6 weeks: why it’s the Goldilocks of product timeframes

Main illustration: Ryan Troyford

Process for a product team can be suffocating, or process can be liberating. And no process at all? Well that’s fun for maybe a week or two before everything starts to fall apart.

Our team has done a lot of work over the last while reflecting and improving on how we build product. Our goal was to arrive at the minimal process that gives teams a framework to plan and structure their time, and most importantly, to prioritise and make the best tradeoffs.

Previously, we thought about building product over three timelines – 6 weeks, 6 months and 6 years (which Paul catchily referred to as the “666 mindset”). But now the 6 month roadmap is no more. The one constant, the core of that framework that we’re doubling down on, is the 6 week cycle. Here’s how we think about it, and what it looks like in practice.

Why the 6 month timeframe didn’t work

The simple truth for any product team is this: the further out you plan, the more suspect the commitments become.
The further out you plan, the more suspect the commitments become.

Making far-out planning commitments with your product team actually has compound negative interest:

Making far-out planning commitments with your product team can have compound negative interest

  • Your team spends a too much time planning upfront. Planning is necessary, but great teams want to be building. So much time spent planning means the job has become less fun.
  • No matter how hard you try, your plans are still largely fiction. So the team feels either scared (because you were really ambitious) or de-motivated (because it’s too cautious), and likely de-energised.
  • Teams outside R&D will soon realise that the plans aren’t reliable, so R&D loses credibility.
  • Your plans feel like strait-jackets that you’re constantly having to re-adjust, but from which you’re never able to actually break free.

So instead of using a 6 month cycle, now we keep our roadmaps unbound by time: they’re simply the next 5 projects that a team is going to work on, in prioritized order. That’s it.

It might take the team two months to finish those 5 projects, or it could take two quarters. Doesn’t matter. This simple list of 5 projects unlocks the next step – the 6 week cycle.

6 week cycles are about execution

With a list of projects to work on next, teams can focus exclusively on what they can accomplish in the next 6 weeks. This is actually a big deal. You no longer have to juggle strategy and execution in a single conversation, which is deceptively head-wrecking. Your brain will thank you.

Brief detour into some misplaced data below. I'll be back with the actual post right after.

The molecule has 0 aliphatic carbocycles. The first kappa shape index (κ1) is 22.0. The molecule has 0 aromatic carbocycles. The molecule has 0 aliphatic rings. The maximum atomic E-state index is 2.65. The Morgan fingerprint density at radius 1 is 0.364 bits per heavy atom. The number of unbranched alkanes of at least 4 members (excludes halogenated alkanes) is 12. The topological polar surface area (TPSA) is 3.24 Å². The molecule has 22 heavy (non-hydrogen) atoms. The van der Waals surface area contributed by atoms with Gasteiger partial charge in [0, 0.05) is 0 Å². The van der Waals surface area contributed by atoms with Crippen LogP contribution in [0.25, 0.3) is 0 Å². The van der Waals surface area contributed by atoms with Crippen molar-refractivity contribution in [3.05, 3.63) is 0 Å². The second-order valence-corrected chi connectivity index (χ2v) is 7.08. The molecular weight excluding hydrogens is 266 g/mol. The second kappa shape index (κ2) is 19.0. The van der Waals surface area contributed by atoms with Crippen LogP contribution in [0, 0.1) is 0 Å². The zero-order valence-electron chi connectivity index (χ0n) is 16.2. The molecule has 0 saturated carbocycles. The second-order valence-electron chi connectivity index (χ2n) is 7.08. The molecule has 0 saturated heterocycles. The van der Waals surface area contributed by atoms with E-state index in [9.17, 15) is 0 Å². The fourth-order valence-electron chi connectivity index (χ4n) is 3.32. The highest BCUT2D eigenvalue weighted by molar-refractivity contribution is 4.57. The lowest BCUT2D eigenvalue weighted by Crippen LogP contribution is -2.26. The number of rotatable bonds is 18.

Here’s how the 6 week cycle works in a little more detail.

Goals, not plans

We don’t optimize for detailed planning. Instead we focus on the goals for the cycle. Every 6 weeks, each team proposes a handful of goals for what they want to accomplish that cycle. Because you only have to project 6 weeks out, you don’t need a detailed plan to have high confidence in your goals. This keeps it lightweight.

Then the team nominates one primary goal. This is the goal for which you’ll sacrifice all others to hit when you need to adapt to changing circumstances. Agreeing this upfront makes the typically hard decisions that arise around week 4 (“Crap, Project A is taking longer than expected. What should we do?”) refreshingly easy (“Actually, it’s clear. Let’s stop work on Project B and commit everyone to A.”)

Our main goals are usually about releasing an improvement to all customers. And secondary goals often focus on releasing to beta. We optimize for visible progress for all customers.

And we include candidate goals as well. These are goals we considered but rejected. This helps us think about what we’re choosing not to do this cycle. It’s important to be explicit about this.

Then we pull all these together in a single spreadsheet, which everyone has access to. Here’s the summary tab of our R&D goal spreadsheet, showing an overview of each team’s main goal:

Example of goals

Accountability matters

Each goal of the 6 week cycle is specific and measurable, and teams are held accountable for them, particularly the primary goal. This requires a subtle balance – you don’t want teams to become cautious, otherwise they won’t hit any goal. So we don’t expect perfection. Missing goals happens. But teams should feel good about what they’re committing to – that it’s achievable and something they’d feel proud about delivering in 6 weeks. It should hurt to miss your goals.

They’re not delivery cycles

Our planning and commitment timeframe is 6 weeks, but we don’t use that to artificially constrain projects. One project might be designed, built, and released in just a couple weeks, while others will span across a couple of cycles. You should be releasing product the whole way through a cycle. And sometimes you’ll hit your main goal in week 3 or 4. That’s all totally fine. 6 weeks is simply our planning and commitment cadence. It’s our structure to help give the teams the right level of predictability and foresight.

6 weeks is the Goldilocks of timeframes – just right

Building good software is really hard. You need your processes to support you, not pull you down. We’ve found the 6 week cycle does just that. It helps your team fight for meaningful goals, and gives you flexibility within 6 weeks to adjust and adapt to the inherent uncertainty of shipping product. It strikes the balance between making commitments your team believes in, and giving your team a wide-enough window to use their creativity to actually make it happen.

The team at Basecamp have a different model behind it, but still ultimately share a conviction that 6 weeks works well for building product. That makes us even more confident that 6 weeks is, well, just right.

You should give it a try too.